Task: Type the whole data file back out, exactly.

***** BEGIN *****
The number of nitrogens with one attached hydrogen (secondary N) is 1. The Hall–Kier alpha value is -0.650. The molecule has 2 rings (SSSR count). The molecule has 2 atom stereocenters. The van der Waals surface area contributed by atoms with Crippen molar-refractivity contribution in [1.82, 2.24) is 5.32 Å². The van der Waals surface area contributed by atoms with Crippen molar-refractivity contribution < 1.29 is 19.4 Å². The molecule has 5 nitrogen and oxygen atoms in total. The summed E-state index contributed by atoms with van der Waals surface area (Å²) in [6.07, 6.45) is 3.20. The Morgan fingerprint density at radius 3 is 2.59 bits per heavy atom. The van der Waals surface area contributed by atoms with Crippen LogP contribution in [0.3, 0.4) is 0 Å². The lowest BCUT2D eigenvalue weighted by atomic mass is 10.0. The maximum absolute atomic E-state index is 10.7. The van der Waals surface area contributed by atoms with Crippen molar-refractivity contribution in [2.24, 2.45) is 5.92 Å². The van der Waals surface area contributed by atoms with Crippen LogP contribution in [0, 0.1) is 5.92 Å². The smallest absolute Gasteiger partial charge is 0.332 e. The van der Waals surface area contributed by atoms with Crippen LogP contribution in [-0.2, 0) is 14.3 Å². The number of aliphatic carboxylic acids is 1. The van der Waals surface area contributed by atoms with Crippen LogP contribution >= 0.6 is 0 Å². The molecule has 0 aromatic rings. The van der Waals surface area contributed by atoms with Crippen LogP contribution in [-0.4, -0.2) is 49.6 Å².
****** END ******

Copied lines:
The number of nitrogens with one attached hydrogen (secondary N) is 1. The Hall–Kier alpha value is -0.650. The molecule has 2 rings (SSSR count). The molecule has 2 atom stereocenters. The van der Waals surface area contributed by atoms with Crippen molar-refractivity contribution in [1.82, 2.24) is 5.32 Å². The van der Waals surface area contributed by atoms with Crippen molar-refractivity contribution < 1.29 is 19.4 Å². The molecule has 5 nitrogen and oxygen atoms in total. The summed E-state index contributed by atoms with van der Waals surface area (Å²) in [6.07, 6.45) is 3.20. The Morgan fingerprint density at radius 3 is 2.59 bits per heavy atom. The van der Waals surface area contributed by atoms with Crippen LogP contribution in [0.3, 0.4) is 0 Å². The lowest BCUT2D eigenvalue weighted by atomic mass is 10.0. The maximum absolute atomic E-state index is 10.7. The van der Waals surface area contributed by atoms with Crippen molar-refractivity contribution in [2.24, 2.45) is 5.92 Å². The van der Waals surface area contributed by atoms with Crippen LogP contribution in [0, 0.1) is 5.92 Å². The smallest absolute Gasteiger partial charge is 0.332 e. The van der Waals surface area contributed by atoms with Crippen LogP contribution in [-0.2, 0) is 14.3 Å². The number of aliphatic carboxylic acids is 1. The van der Waals surface area contributed by atoms with Crippen LogP contribution >= 0.6 is 0 Å². The molecule has 0 aromatic rings. The van der Waals surface area contributed by atoms with Crippen LogP contribution in [-0.4, -0.2) is 49.6 Å².